On Canoes, Pine Trees, and Volcanoes: The Importance of Eyewitness Observation in Environmental Journalism

By: Mark Neužil

There are three critical components of environmental journalism: observation, research, and description. Of the three, in my experience as a journalist and journalism teacher, eyewitness observation is the piece that is most likely undervalued and, in some cases, ignored altogether.

Most journalists, by the time they get to a level in their careers where they can specialize in a topic like the environment, have developed skills in research (reporting out the facts) and description (the ability to write well). Indeed, it is nearly impossible to advance in the business without those two attributes. The same could be said for scholars in history, the humanities, and the sciences. My former PhD adviser memorably referred to the field of sociology as “slow journalism.”

Eyewitness reporting, it seems to me, is a different skill than research and description but is no less important. Dave Barry, the humor columnist, and a former Associated Press editor, was not entirely kidding when he wrote of covering a typical news event: “Generally there will not be any journalists present unless the event occurs inside a newspaper building, which is where we modern journalists must spend all of our time so that we can remain linked, via our computer terminals, to a sophisticated worldwide electronic information network, which we use to transmit late-breaking developments to each other.”[1]

Thus my advice to students is to leave the newsroom as much as possible. Get out in the field—and in environmental reporting, it often is literally a field—and watch, look, and listen. Talk to people in person. Get your shoes dirty. Gay Talese, the New Journalism pioneer and author of classic articles on Frank Sinatra and Joe DiMaggio, called it “the art of hanging out.”

“Shortly after I became a reporter at The New York Times, at 24, in the autumn of 1956, a venerated old-timer on the staff named Peter Kihss told me one day: ‘Young man, stay off the telephone. Show up in person. No matter how inconvenient it may be, always meet face-to-face with the person or people you’re interviewing. Stay off the phone. Show up. Look people in the eye. Observe everything first-hand. Be there!’ That advice was received more than 60 years ago, and I’ve followed it ever since.”[2]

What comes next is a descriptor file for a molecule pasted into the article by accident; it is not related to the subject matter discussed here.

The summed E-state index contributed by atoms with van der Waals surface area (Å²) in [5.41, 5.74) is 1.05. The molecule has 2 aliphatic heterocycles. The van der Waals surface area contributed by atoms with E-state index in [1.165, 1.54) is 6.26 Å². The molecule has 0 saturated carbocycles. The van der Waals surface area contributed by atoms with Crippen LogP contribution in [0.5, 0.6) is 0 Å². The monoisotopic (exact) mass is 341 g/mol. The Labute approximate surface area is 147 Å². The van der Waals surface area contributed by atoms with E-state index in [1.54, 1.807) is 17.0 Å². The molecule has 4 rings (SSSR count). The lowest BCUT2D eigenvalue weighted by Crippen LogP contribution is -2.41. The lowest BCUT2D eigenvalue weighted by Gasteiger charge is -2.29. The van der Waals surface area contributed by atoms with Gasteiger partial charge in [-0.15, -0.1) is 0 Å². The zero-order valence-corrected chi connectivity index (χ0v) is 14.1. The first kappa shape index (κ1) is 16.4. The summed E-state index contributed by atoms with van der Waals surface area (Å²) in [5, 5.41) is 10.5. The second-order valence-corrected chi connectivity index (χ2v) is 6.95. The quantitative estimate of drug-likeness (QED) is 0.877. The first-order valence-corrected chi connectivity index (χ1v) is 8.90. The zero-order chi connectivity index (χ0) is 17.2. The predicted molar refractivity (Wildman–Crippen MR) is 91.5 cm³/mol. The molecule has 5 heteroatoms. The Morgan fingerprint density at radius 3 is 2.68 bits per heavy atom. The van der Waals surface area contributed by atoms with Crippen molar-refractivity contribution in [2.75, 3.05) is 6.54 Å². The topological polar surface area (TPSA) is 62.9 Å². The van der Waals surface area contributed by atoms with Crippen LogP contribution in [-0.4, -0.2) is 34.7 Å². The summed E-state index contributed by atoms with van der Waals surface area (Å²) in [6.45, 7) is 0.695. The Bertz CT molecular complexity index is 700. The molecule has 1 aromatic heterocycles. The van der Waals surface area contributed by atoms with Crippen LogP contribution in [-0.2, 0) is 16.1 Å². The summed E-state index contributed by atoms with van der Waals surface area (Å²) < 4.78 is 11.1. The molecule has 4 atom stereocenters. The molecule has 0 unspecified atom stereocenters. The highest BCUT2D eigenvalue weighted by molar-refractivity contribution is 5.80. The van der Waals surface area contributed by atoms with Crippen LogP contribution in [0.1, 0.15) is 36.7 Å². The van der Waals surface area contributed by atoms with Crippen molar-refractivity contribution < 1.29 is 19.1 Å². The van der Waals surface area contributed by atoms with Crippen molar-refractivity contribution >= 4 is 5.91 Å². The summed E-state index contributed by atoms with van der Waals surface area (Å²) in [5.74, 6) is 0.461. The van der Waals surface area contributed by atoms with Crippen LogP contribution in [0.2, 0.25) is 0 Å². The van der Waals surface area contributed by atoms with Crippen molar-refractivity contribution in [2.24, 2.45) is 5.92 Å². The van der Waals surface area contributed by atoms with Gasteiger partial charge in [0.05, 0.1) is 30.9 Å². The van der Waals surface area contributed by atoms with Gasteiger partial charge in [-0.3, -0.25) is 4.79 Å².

Talese’s work was mostly conducted in urban areas, but his point is well-taken.

Neužil - Pic 2 - frog ©Mark Neužil
A gray tree frog, Hyla chrysoscellis,  has toe pads for climbing trees, rocks and, in some cases, homes. The frog is sometimes seen on buildings near or on windows, where it keeps a lookout for insects to eat. Photo: ©Mark Neužil

None does it outdoors better than John McPhee, who joined Talese at The New Yorker in the 1960s and remains a master of observation. In 2016, Norman Sims and I asked McPhee to contribute a foreword to our book on canoes and the canoe culture in North America. We collaborated in selecting the best of McPhee’s writing on the life of a canoeist; he agreed to write an introductory text and transitions between the selections. Sims and I wanted tales from the field—in an earlier time, it was called outdoor adventure writing—and we began to compile vignettes from the great author about paddling and what the water rat from Wind in the Willows called “simply messing about in boats.”